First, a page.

Issue 
A&A
Volume 506, Number 3, November II 2009



Page(s)  1335  1340  
Section  Stellar atmospheres  
DOI  https://doi.org/10.1051/00046361/200912423  
Published online  03 September 2009 
A&A 506, 13351340 (2009)
Does the HD 209458 planetary system pose a challenge to the stellar atmosphere models?
A. Claret
Instituto de Astrofísica de Andalucía, CSIC, Apartado 3004, 18080 Granada, Spain
Received 4 May 2009 / Accepted 8 July 2009
Abstract
Aims. There are very few comparisons between theoretical and
empirical limbdarkening coefficients (LDCs). To develop this scenario,
we analyse the case of the HD 209458 planetary system for which
10 passband measurements of linear and quadratic LDCs are
available.
Methods. The empirical data for HD 209458 were derived from the
light curves obtained with the Hubble Space Telescope (HST). Since the
corresponding effective wavelengths differ from those usually adopted,
we computed monochromatic calculations to gain some insight into the
problem. The theoretical LDCs were computed by adopting the
leastsquares method (LSM) but with a larger numerical resolution
(100
points instead of 11). The flux conservation method (FCM) was also
applied. The planeparallel stellar atmosphere model ATLAS and the
spherically symmetrical PHOENIX model were adopted in the calculations.
Results. We found systematic disagreement between the
theoretical and empirical LDCs for the linear case. Disagreements are
also found when we compared the quadratic LDCs with observations. Even
taking into account uncertainties in the metallicity, microturbulent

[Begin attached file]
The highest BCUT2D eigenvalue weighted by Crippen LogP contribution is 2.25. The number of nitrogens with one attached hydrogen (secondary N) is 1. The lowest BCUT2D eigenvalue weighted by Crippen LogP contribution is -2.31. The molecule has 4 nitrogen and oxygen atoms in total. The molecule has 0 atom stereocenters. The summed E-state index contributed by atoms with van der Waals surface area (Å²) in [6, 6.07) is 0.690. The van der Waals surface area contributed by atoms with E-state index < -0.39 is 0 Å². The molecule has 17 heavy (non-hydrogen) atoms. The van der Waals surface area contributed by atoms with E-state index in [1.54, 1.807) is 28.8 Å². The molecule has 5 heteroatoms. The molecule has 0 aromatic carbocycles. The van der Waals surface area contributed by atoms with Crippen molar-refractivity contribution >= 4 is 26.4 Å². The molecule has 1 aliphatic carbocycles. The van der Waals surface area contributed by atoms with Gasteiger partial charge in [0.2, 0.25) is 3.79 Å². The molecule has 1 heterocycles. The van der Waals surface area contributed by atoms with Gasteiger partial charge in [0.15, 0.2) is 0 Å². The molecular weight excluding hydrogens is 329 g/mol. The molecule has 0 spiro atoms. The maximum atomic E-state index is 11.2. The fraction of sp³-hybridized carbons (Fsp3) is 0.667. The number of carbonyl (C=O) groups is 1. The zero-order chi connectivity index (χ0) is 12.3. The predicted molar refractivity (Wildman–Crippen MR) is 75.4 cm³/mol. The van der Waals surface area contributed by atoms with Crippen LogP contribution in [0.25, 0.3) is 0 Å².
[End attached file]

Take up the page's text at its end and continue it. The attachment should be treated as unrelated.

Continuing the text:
velocity, and effective temperature in the calculation of the
theoretical LDCs, the corresponding shifted curves cannot match the
empirical data. It seems that the current atmosphere models are unable
to explain the specific intensity distribution of HD 209458.
Key words: stars: atmospheres  planetary systems
1 Introduction
Stellar physics still exhibits severe discrepancies when we compare its theoretical predictions with the available observational data. Some of these disagreements occur in studies of eclipsing binaries. For example, the system DI Her, whose apsidalmotion rate seems to present a problem for General Relativity (see for example, Claret 1998), or the case of low mass binaries (0.71.1 ), whose observed radii are larger than those predicted by evolutionary models (Popper 1997; Clausen et al. 1999).
The comparison of eclipsing binary data with theoretical predictions involving atmosphere models has been limited because of the scarcity of information about limb and gravitydarkening. In a previous paper, we presented theoretical limbdarkening coefficients (LDCs) which have been calculated using standard leastsquares method (LSM) for 100 points (Claret 2008). These LDCs were compared with previous calculations of LDCs based on only 11 points that we had previously published (Claret 2000) and with those derived by adopting the rintegration method. In terms of flux conservation, the average improvement is around one order of magnitude. With these specific calculations, we have compared theoretical with the few available empirical linear LDCs measured for nine eclipsing binaries. This comparison highlighted some discrepancies between the theoretical and observational data. These disagreements may be related to intrinsic problems in either the ATLAS models or the numerical methods adopted (including the chosen functions) to derive the theoretical LDCs. However, it may also indicate that the measurements are not accurate enough or exhibit systematic effects. At the true level of accuracy and given that the empirical LDCs are only available for 3 filters, it is impossible to identify more precisely the causes of this discrepancy.